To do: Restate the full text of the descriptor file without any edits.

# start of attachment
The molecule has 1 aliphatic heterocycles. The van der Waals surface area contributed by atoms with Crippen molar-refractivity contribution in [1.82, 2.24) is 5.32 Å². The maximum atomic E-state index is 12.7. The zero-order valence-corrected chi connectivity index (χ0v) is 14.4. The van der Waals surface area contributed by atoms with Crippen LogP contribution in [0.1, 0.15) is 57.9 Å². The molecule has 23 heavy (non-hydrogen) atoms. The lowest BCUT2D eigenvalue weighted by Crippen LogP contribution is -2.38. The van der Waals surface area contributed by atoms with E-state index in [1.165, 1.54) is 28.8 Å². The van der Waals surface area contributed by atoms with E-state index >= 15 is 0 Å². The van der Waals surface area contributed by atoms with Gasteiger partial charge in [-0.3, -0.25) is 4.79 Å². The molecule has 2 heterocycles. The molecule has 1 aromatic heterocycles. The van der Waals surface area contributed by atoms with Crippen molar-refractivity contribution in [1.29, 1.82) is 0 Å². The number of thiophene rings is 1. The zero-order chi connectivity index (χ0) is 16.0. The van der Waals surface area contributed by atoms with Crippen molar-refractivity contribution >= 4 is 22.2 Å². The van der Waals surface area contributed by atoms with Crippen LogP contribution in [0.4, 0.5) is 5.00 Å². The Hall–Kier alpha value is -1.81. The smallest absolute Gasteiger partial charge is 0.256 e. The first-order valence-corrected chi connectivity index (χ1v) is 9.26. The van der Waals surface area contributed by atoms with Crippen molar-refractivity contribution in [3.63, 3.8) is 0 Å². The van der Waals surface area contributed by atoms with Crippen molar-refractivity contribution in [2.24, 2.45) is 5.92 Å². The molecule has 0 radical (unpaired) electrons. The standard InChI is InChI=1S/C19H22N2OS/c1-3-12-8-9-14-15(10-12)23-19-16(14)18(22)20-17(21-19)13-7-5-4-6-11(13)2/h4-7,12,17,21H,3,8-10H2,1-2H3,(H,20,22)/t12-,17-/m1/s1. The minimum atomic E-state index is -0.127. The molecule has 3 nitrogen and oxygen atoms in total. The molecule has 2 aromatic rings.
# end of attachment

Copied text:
The molecule has 1 aliphatic heterocycles. The van der Waals surface area contributed by atoms with Crippen molar-refractivity contribution in [1.82, 2.24) is 5.32 Å². The maximum atomic E-state index is 12.7. The zero-order valence-corrected chi connectivity index (χ0v) is 14.4. The van der Waals surface area contributed by atoms with Crippen LogP contribution in [0.1, 0.15) is 57.9 Å². The molecule has 23 heavy (non-hydrogen) atoms. The lowest BCUT2D eigenvalue weighted by Crippen LogP contribution is -2.38. The van der Waals surface area contributed by atoms with E-state index in [1.165, 1.54) is 28.8 Å². The van der Waals surface area contributed by atoms with E-state index >= 15 is 0 Å². The van der Waals surface area contributed by atoms with Gasteiger partial charge in [-0.3, -0.25) is 4.79 Å². The molecule has 2 heterocycles. The molecule has 1 aromatic heterocycles. The van der Waals surface area contributed by atoms with Crippen molar-refractivity contribution in [1.29, 1.82) is 0 Å². The number of thiophene rings is 1. The zero-order chi connectivity index (χ0) is 16.0. The van der Waals surface area contributed by atoms with Crippen molar-refractivity contribution >= 4 is 22.2 Å². The van der Waals surface area contributed by atoms with Crippen LogP contribution in [0.4, 0.5) is 5.00 Å². The Hall–Kier alpha value is -1.81. The smallest absolute Gasteiger partial charge is 0.256 e. The first-order valence-corrected chi connectivity index (χ1v) is 9.26. The van der Waals surface area contributed by atoms with Crippen molar-refractivity contribution in [3.63, 3.8) is 0 Å². The van der Waals surface area contributed by atoms with Crippen molar-refractivity contribution in [2.24, 2.45) is 5.92 Å². The molecule has 0 radical (unpaired) electrons. The standard InChI is InChI=1S/C19H22N2OS/c1-3-12-8-9-14-15(10-12)23-19-16(14)18(22)20-17(21-19)13-7-5-4-6-11(13)2/h4-7,12,17,21H,3,8-10H2,1-2H3,(H,20,22)/t12-,17-/m1/s1. The minimum atomic E-state index is -0.127. The molecule has 3 nitrogen and oxygen atoms in total. The molecule has 2 aromatic rings.